This will Help…

help

 

People have said many things to me about my chronic illness. I have chronic migraine and complex post traumatic stress disorder (CPTSD).  I’ve tried for a long time to understand what the point is.  Why would you say these things to someone you care about?

“I go to work when I’m sick, but whatever.”

Okay. Well I hope it wasn’t contagious! Man, I’ve worked when I’ve been so sick I got lost going to see the doctor (neurologist) during my lunch hour.  Did I mention I’d been to his office at least twice before?  I’m not talking about a bad cold or diarrhea.  I’m talking about getting lost in a town I’ve lived in for almost 30 years, going somewhere I’ve been more than once. Not to mention the intense pain of chronic migraines that caused me to seek out the doctor who prescribed the medication that scrambled up my brain.  I’ve gone to work in severe pain too.  So many times its just a blur…

“You need a better plan. That’s why things aren’t working out for you.”

The best plan in the world doesn’t help me if I’m too sick to follow it.  This isn’t about a plan.  Its about me being chronically ill.  It took a long time for me to get this sick.  Its gonna take time for me to recover and/or learn to live with it.  Things aren’t great for me but the kids and I have a safe place to live, food & clothes.  I think we are doing well, especially considering what we have all been through.

“You just need to get over it.”

You first buddy!

“Are you feeling better yet?”

This is such a loaded question.  Better than what?  On the days I don’t have a migraine I’m either exhausted and recovering from one or I’m worried about when the next one will come.  Then there’s the CPTSD.  I want to feel better so badly.  I fight every day to get better.  Please stop asking me this question.  You don’t really want to hear the answer.

“I wanted to be there for you but I was busy.”

I understand you are busy.  I respect your time and other commitments.  I only ask the same of you in return.  Please don’t ask me to run errands for you, take your dog to the vet, or deliver business papers. Don’t stop by unannounced and dump all your problems on me.  My cup is full, overflowing actually.  My priority is my children.  You are a grown-up with no children at home.  I think you can take care of your own stuff.  I’d like to be there for you but I’m to busy fighting to get through my day.

“I know how you feel.”

I doubt that.  If you knew how I feel you’d never say these things to me.  You would understand how confusing it is to have someone you love hurt you in this way.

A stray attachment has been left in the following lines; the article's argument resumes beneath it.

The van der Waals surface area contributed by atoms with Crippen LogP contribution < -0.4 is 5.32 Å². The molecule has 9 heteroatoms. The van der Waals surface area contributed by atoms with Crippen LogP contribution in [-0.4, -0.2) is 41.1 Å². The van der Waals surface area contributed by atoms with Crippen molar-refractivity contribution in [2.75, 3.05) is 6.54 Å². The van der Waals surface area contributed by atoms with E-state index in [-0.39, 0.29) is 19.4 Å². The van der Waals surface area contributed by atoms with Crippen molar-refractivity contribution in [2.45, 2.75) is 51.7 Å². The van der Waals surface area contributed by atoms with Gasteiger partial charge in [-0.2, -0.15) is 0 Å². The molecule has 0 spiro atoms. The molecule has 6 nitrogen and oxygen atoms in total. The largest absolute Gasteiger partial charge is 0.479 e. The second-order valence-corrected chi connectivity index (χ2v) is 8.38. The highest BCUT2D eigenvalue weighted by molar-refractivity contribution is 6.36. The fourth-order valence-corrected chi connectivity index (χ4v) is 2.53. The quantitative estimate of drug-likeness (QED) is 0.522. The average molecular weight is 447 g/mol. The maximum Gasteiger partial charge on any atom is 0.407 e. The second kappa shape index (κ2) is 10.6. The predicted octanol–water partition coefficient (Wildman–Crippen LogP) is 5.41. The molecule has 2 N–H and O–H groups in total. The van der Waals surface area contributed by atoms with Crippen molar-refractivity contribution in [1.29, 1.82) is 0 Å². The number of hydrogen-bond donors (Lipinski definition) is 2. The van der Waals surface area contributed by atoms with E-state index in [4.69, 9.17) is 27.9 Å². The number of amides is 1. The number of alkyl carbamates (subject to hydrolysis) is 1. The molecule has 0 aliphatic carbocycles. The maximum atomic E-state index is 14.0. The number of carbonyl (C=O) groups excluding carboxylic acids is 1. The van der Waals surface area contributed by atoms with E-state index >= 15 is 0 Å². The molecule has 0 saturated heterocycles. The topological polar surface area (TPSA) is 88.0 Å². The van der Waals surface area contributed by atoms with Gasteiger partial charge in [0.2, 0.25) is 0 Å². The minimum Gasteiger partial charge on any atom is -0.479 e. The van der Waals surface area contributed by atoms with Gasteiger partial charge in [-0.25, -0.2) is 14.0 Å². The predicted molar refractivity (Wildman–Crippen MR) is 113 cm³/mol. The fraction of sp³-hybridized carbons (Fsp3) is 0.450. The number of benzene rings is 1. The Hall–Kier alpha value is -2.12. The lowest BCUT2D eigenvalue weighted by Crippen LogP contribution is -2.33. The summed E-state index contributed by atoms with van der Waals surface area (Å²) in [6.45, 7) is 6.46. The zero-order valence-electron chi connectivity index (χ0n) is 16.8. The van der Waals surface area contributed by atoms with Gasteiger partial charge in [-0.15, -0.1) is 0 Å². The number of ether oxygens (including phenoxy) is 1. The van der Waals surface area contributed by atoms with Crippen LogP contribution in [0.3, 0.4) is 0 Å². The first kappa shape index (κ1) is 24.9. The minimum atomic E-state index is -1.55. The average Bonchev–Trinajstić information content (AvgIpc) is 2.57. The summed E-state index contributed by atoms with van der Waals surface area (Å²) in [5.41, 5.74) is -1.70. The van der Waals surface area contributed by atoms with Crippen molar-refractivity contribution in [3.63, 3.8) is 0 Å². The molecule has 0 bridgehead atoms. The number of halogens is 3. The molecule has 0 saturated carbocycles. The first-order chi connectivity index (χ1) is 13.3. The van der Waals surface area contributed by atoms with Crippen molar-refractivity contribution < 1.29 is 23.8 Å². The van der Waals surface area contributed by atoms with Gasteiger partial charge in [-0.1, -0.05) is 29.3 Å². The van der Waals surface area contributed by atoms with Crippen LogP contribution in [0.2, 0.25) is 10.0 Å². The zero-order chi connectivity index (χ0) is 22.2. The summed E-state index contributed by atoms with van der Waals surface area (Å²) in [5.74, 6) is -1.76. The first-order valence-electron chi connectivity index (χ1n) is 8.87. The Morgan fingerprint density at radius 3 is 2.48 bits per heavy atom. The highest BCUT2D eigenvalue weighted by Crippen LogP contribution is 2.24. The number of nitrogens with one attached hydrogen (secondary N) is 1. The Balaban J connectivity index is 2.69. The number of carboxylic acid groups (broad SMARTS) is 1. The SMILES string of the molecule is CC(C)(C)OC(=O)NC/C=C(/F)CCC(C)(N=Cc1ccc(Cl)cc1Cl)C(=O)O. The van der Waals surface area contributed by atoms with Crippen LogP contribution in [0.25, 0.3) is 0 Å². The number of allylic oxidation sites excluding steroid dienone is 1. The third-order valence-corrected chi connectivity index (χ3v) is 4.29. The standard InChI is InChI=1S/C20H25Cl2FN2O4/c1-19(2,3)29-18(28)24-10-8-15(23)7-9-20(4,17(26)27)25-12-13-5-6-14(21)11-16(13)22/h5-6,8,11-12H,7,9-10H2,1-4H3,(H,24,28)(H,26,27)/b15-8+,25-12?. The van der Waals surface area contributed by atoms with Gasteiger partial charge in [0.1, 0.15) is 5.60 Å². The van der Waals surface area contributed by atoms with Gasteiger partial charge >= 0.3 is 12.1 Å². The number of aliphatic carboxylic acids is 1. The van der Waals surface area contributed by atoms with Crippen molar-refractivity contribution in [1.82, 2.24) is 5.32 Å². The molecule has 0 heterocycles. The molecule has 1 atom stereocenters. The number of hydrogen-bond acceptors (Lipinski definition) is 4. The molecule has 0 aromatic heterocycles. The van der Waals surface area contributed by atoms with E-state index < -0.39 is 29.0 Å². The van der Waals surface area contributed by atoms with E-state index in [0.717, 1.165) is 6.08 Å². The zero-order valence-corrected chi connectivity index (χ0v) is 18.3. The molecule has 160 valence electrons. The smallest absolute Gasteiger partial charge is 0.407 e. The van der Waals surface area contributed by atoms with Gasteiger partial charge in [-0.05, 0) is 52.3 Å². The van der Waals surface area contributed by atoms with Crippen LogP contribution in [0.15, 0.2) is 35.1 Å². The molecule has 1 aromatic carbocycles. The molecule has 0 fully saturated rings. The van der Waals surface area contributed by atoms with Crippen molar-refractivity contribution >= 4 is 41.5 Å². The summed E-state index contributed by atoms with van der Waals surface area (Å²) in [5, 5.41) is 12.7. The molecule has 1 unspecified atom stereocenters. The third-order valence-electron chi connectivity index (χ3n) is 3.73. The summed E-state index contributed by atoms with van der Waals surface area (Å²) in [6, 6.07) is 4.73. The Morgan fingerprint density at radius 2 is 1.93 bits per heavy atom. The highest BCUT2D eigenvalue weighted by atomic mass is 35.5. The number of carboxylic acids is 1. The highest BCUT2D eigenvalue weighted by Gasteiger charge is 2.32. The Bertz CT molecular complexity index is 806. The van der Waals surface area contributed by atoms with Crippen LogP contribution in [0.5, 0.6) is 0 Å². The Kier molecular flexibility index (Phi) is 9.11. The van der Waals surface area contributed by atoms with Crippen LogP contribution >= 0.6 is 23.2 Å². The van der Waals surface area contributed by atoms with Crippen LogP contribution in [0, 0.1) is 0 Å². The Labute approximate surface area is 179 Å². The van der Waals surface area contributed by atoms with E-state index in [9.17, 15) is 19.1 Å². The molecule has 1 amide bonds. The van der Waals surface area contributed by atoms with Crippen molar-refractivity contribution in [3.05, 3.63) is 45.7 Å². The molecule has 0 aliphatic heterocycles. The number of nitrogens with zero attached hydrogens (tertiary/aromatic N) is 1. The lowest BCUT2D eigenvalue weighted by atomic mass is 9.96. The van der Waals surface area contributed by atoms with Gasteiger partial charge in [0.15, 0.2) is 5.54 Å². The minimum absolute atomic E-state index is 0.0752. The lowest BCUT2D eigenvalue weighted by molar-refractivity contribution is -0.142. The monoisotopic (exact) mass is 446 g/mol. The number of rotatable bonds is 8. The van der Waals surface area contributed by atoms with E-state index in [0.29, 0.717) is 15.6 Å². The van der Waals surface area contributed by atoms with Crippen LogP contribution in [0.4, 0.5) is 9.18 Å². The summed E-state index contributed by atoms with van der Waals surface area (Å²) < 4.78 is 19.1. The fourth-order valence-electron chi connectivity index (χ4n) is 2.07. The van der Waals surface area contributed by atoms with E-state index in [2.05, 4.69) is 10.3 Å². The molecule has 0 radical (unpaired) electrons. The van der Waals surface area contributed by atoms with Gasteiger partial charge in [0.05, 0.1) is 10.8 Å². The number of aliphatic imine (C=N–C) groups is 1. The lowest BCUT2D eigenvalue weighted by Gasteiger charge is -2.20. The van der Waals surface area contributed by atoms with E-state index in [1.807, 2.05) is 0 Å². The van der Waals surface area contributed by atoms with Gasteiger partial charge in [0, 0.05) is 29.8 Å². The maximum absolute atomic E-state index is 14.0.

A part of me wants to believe you just don’t understand, but I’ve explained it to you over and over again.  You’ve seen me so sick I couldn’t get out of bed.  What do you think I’m doing here?  Do you really believe I wanted to lose my job?  Can’t you see how hard I fight to take care of my family?  Don’t you think I’d like to get over it?  Somehow you believe I enjoy reliving past trauma?  Sometimes I wonder because I’ve realized you are one of my biggest triggers.  I’ve explained that to you but I guess you were busy or you didn’t listen because you already knew how I felt.  I’ve pleaded with you to stop the behaviors that trigger me.  You know I’ve begged you.

I’m trying hard to see the point.  Why do you say these things to me?  Do you think This will Help?

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Author: Undeniably Sara

Hi, I'm Undeniably Sara. I'm learning how to live well with chronic illnesses by focusing on self-healing with the goal of lifelong health.

4 thoughts on “This will Help…”

  1. That last one – I know how you feel – I hate that. When someone has a hangover I don’t know how they feel, even though I’ve had hangovers in the distant past – so how could I possibly know how someone with different life experiences to mine, AND different brain chemistry, feels? And how could they know how I feel?
    I have no idea how it must feel to be unable to find your way to somewhere you’ve been before, in a town you know like the back of your hand. It must be horrible.
    I hope the good days become more frequent, and the bad days rarer, until you reach the point where you’re stronger than you’ve ever been. It could happen.

    Like

    1. Hello. Good to hear from you. I was in a very abusive and violent marriage for 13 years. The man I was married to was diagnosed with Narcissistic Personality Disorder . He’s also an alcoholic and addicted to prescription pain medication. Lots of crazy. Lots of trauma. Even today, 6 1/2 years after getting away from him he still scares me to death.

      Liked by 1 person

      1. Wow! That would be quite scary but it got you to this exact point in your life which is the perfect moment… This moment is what counts… Thank goodness that moment passed!

        Like

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